My financial upbringing came with ups and downs, but I have learned that I have a deeper knowledge of personal finance that most come to have. My mom had taken me to the local bank and had gotten me my own checking and savings account when I was about 8. The account was tied to my parents (in case of any emergency) and such, when I owed them money, it was easy transferrable. But I left so empowered when I had my checkbook and COULD write a check if I wanted to.

About once a year, I would sit in my dad’s office with a baggie of empty coin rolls and take the change from my obscenely large white piggy bank and sit on the floor to roll it up. I would take it down from my shelf and walk very carefully down the stairs. My arms would barely fit around the white porcelain pig and I knew that I had to be careful with it or one of my mom’s prized childhood possessions might be ruined.

Roll after roll of pennies, dimes, nickels, and quarters, I was shocked as to how much change can actually build up and amount to large sums. I am not sure how many kids sat and rolled their own coins up (a pretty antique behavior) but each time, my money amounted to more and more. I would feel so prideful walking into the bank and handing them my stack of rolled coins. The teller would always comment about how great of a saver I was, but I am sure they were just glad I had rolled the coins for them and not slapped down a gigantic bag of mixed coins making them do all of the work.

Anywhere we went, my family members would pick up the dime or penny that was left on the ground, and I was always left to wonder, how much would all of this amount to for people if they had just picked it up? Every once and a while, we would stumble upon a dollar and would pick it up, feeling like a million bucks.

Even with birthday money or the occasional hundred-dollar bill from Christmas, I would go straight to the bank and deposit it into my savings account. Each holiday, my grandmother would reason with me, “now Kelly I wasn’t sure what you wanted, so go spend this money on something you want AND DON’T just put it into your bank account”. I would always smile and tell her, “of course grandma” but a day or two later, I would find my way to the bank and deposit it. The feeling of having my money grow was fulfillment and security.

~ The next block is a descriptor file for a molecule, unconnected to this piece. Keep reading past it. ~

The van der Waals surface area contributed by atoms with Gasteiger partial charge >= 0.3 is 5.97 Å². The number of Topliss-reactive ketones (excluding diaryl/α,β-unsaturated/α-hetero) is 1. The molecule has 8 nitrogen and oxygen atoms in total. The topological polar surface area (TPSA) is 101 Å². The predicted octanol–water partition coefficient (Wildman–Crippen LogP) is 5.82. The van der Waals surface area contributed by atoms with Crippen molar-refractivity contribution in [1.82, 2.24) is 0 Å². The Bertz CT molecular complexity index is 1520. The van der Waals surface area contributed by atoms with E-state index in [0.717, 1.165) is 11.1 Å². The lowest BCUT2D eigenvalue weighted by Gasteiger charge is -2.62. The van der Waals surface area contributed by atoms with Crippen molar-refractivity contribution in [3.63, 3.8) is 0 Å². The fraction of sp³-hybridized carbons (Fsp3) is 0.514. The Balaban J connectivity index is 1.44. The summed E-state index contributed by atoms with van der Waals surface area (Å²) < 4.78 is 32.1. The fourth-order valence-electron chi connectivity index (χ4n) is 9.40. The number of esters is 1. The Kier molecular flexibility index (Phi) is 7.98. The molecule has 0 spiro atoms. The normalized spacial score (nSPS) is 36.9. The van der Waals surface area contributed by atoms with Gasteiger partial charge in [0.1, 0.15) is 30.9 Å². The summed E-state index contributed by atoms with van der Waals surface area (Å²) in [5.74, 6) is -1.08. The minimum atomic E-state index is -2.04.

My reflection of how I thought of money and what values my family shared has stayed with me as I grow older. In telling some of my money story, you get a better understanding of how and why you interact with money the way that you do.

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  • Miss Thrifty

    I, too, love 1/2 Price Books.

    The Bay Area market is ridiculous. My sister in the East Bay pays 4x what I do in rent halfway across the country.

    I’m all about kids learning about banks and saving ASAP. My parents did it with me and I’m so grateful.

    So true about a heap of money not looking like much until you count it.

    I love hearing about blogger’s personal money stories (much more interesting than those way too TMI birth stories people post!). Maybe one day I’ll get around to writing mine.

    • The housing market in the East Bay is crazy! It is so funny how moments in your childhood really develop and shape how you view and interact with money as you grow older. I still face all of my bills the same way that I did in my first wallet!

  • Thanks for sharing! It’s so interesting to hear somebody’s money story, really makes you think about how our childhood experiences shape us. I hope to use this to our little kid’s advantage.

    I’m now considering writing down my own story! Almost the opposite of a millionaire kid, but that could be interesting nonetheless.

  • brokeGIRLrich

    I definitely rolled coins as a kid too. It was a pretty satisfying experience each time.